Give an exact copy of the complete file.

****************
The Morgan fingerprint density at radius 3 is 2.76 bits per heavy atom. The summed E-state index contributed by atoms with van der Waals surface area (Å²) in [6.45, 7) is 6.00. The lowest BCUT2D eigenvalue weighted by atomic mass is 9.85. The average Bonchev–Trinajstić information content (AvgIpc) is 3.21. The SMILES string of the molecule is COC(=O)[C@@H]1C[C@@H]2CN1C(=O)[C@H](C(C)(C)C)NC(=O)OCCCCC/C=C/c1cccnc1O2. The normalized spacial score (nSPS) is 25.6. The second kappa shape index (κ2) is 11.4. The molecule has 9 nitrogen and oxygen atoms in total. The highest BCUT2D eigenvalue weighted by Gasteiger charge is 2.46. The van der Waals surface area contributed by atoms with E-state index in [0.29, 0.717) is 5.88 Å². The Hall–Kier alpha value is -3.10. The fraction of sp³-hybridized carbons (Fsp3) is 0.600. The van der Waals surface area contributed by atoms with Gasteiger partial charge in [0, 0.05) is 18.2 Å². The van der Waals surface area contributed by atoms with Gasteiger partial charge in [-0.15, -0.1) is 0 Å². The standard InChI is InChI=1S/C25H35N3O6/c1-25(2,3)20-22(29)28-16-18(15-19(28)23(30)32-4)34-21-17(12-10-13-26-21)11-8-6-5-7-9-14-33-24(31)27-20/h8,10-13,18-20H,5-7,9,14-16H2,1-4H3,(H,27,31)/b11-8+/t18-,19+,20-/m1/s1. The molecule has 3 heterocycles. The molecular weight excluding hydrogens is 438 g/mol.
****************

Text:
The Morgan fingerprint density at radius 3 is 2.76 bits per heavy atom. The summed E-state index contributed by atoms with van der Waals surface area (Å²) in [6.45, 7) is 6.00. The lowest BCUT2D eigenvalue weighted by atomic mass is 9.85. The average Bonchev–Trinajstić information content (AvgIpc) is 3.21. The SMILES string of the molecule is COC(=O)[C@@H]1C[C@@H]2CN1C(=O)[C@H](C(C)(C)C)NC(=O)OCCCCC/C=C/c1cccnc1O2. The normalized spacial score (nSPS) is 25.6. The second kappa shape index (κ2) is 11.4. The molecule has 9 nitrogen and oxygen atoms in total. The highest BCUT2D eigenvalue weighted by Gasteiger charge is 2.46. The van der Waals surface area contributed by atoms with E-state index in [0.29, 0.717) is 5.88 Å². The Hall–Kier alpha value is -3.10. The fraction of sp³-hybridized carbons (Fsp3) is 0.600. The van der Waals surface area contributed by atoms with Gasteiger partial charge in [0, 0.05) is 18.2 Å². The van der Waals surface area contributed by atoms with Gasteiger partial charge in [-0.15, -0.1) is 0 Å². The standard InChI is InChI=1S/C25H35N3O6/c1-25(2,3)20-22(29)28-16-18(15-19(28)23(30)32-4)34-21-17(12-10-13-26-21)11-8-6-5-7-9-14-33-24(31)27-20/h8,10-13,18-20H,5-7,9,14-16H2,1-4H3,(H,27,31)/b11-8+/t18-,19+,20-/m1/s1. The molecule has 3 heterocycles. The molecular weight excluding hydrogens is 438 g/mol.